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The environmental condition of Lake Maninjau, a complex tropical system in Indonesia, has been suffering from the proliferation of tilapia cage culture practices. The area around the lake is inhabited by the Minangese ethnic group, which has strong customary laws and clan system. Applying the Institutional Analysis and Development (IAD) framework and based on face-to-face semi-structured interviews, this paper aims to understand the challenges for the development of environmentally sustainable cage culture farming. Our institutional analysis reveals that the main challenges are low levels of trust between communities and officials, and conflicting formal and informal institutions which have prevented the emergence of strong rules-in-use. This is a particularly interesting theoretical contribution to the literature on the management of common pool resources (CPR), as our case study is an example of private property farming in a common pool resource (the lake), a dynamic which remains understudied in the CPR literature. We provide suggestions for local stakeholders as well as regional and national government related to the importance of seeking local legitimacy of the working rules to govern cage culture. The lessons learned from this case study might be useful for the governance of aquaculture in other lakes in Indonesia and countries of the Global South.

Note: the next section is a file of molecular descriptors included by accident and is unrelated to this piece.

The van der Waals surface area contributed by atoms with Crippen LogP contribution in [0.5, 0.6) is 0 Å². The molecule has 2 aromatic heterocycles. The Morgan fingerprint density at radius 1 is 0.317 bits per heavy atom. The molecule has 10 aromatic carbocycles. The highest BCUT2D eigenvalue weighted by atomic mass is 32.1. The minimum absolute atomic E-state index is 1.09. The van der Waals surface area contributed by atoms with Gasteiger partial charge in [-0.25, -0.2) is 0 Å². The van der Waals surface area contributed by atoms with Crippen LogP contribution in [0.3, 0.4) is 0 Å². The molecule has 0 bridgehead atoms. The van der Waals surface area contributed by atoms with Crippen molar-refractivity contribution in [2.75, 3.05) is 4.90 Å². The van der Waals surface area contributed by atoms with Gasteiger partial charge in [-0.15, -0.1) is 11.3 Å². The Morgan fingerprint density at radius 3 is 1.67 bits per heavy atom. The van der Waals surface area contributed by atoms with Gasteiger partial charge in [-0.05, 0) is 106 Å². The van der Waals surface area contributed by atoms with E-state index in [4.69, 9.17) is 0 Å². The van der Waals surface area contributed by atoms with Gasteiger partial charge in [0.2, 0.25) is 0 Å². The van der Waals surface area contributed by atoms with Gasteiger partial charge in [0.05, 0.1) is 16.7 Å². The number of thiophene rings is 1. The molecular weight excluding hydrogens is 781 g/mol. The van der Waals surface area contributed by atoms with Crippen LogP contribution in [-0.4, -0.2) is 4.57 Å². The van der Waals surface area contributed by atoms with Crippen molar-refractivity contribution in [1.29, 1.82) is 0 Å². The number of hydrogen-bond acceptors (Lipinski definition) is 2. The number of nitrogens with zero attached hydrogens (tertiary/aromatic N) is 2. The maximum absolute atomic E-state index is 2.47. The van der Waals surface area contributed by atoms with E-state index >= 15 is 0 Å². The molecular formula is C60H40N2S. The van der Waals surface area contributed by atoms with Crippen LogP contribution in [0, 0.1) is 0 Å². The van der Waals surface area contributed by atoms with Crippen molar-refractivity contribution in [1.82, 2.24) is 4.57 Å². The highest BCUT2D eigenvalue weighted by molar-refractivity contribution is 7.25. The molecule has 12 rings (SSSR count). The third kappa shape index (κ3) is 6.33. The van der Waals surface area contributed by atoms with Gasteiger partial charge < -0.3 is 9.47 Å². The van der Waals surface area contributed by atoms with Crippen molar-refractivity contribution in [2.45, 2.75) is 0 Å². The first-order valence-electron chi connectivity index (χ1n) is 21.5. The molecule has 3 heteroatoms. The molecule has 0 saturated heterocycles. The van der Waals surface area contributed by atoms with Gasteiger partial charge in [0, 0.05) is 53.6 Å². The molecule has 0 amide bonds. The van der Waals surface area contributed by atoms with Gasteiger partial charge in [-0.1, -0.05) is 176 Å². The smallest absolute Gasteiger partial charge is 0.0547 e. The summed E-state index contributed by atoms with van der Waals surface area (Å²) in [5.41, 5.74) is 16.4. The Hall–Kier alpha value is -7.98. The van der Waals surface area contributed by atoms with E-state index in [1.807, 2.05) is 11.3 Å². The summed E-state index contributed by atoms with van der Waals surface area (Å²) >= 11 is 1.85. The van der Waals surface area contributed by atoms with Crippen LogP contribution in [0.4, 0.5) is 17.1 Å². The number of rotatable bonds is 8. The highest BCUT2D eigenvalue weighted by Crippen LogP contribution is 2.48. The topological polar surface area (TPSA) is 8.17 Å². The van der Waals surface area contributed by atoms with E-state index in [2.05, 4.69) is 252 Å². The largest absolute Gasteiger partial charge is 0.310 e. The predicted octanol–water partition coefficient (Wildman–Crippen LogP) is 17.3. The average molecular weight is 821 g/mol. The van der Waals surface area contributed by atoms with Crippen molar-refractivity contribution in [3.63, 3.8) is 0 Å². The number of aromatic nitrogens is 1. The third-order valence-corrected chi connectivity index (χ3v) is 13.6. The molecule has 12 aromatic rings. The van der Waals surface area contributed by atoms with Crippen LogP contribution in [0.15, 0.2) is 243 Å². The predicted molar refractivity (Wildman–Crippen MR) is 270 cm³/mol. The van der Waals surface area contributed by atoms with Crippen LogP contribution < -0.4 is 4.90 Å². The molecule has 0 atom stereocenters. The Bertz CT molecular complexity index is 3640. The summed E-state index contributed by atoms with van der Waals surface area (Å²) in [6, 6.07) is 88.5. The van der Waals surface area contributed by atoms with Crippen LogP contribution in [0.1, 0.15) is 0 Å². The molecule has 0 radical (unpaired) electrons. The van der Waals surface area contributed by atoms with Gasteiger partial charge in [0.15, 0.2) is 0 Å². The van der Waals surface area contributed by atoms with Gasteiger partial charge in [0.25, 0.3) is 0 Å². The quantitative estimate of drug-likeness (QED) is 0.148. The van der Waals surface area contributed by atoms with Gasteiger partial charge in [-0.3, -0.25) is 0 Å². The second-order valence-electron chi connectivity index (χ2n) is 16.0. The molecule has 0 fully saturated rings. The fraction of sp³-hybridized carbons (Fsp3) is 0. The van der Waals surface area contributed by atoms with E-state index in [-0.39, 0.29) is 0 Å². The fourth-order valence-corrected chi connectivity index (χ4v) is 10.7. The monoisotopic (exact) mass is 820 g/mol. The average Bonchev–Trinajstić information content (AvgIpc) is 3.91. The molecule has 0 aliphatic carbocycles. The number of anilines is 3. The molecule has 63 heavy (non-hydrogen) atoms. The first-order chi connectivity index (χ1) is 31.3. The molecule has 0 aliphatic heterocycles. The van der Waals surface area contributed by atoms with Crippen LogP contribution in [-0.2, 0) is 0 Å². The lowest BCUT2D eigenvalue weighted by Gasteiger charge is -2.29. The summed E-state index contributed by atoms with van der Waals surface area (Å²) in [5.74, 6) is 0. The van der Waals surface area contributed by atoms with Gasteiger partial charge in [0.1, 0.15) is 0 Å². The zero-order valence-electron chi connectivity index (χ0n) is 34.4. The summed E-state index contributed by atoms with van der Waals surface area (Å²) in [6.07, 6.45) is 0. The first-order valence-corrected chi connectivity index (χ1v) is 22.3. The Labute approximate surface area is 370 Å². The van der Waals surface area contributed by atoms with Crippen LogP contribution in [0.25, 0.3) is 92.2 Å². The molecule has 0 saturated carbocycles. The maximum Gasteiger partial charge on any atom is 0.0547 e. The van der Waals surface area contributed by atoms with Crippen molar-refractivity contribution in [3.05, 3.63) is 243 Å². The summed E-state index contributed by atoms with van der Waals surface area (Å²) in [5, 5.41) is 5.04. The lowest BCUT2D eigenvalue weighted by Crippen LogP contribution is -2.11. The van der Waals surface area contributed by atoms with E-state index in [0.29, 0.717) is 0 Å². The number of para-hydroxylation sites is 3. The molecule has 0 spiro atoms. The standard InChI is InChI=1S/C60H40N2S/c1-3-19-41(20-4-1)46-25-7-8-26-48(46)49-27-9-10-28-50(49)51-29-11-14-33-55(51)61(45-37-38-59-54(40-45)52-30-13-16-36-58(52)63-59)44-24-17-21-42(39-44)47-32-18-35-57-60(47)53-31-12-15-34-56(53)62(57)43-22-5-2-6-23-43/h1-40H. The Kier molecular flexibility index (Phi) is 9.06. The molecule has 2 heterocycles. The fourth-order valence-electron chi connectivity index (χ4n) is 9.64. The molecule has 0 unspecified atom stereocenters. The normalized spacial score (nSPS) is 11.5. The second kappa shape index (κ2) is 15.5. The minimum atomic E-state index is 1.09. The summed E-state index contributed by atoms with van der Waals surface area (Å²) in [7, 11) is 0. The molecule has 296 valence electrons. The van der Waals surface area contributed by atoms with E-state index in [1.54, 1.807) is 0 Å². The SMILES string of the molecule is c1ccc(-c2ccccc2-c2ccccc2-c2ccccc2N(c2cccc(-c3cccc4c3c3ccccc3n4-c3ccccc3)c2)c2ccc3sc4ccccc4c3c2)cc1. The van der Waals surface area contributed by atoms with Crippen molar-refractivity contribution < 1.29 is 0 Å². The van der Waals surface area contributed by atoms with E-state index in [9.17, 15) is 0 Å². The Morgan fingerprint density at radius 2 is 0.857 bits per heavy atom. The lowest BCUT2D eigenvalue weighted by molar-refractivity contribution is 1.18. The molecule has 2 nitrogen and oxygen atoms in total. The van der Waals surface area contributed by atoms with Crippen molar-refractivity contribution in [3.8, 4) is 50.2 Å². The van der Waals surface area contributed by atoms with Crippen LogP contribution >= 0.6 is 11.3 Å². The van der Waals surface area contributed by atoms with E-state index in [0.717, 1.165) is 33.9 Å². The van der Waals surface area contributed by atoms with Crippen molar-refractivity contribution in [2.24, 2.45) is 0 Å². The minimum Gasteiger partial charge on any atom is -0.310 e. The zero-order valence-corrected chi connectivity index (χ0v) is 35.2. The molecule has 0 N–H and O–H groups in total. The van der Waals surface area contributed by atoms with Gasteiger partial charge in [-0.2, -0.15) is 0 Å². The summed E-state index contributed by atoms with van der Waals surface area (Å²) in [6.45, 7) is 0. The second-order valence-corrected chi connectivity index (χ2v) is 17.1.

|Number of pages||16|
|Journal||Ecosystems and People|
|Early online date||17 May 2021|
|Publication status||First published - 17 May 2021|
- IAD framework
- Lake Maninjau
- Juan Emilio Sala
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Assessment of direct and indirect use values of Lake Maninjau's Environmental Services
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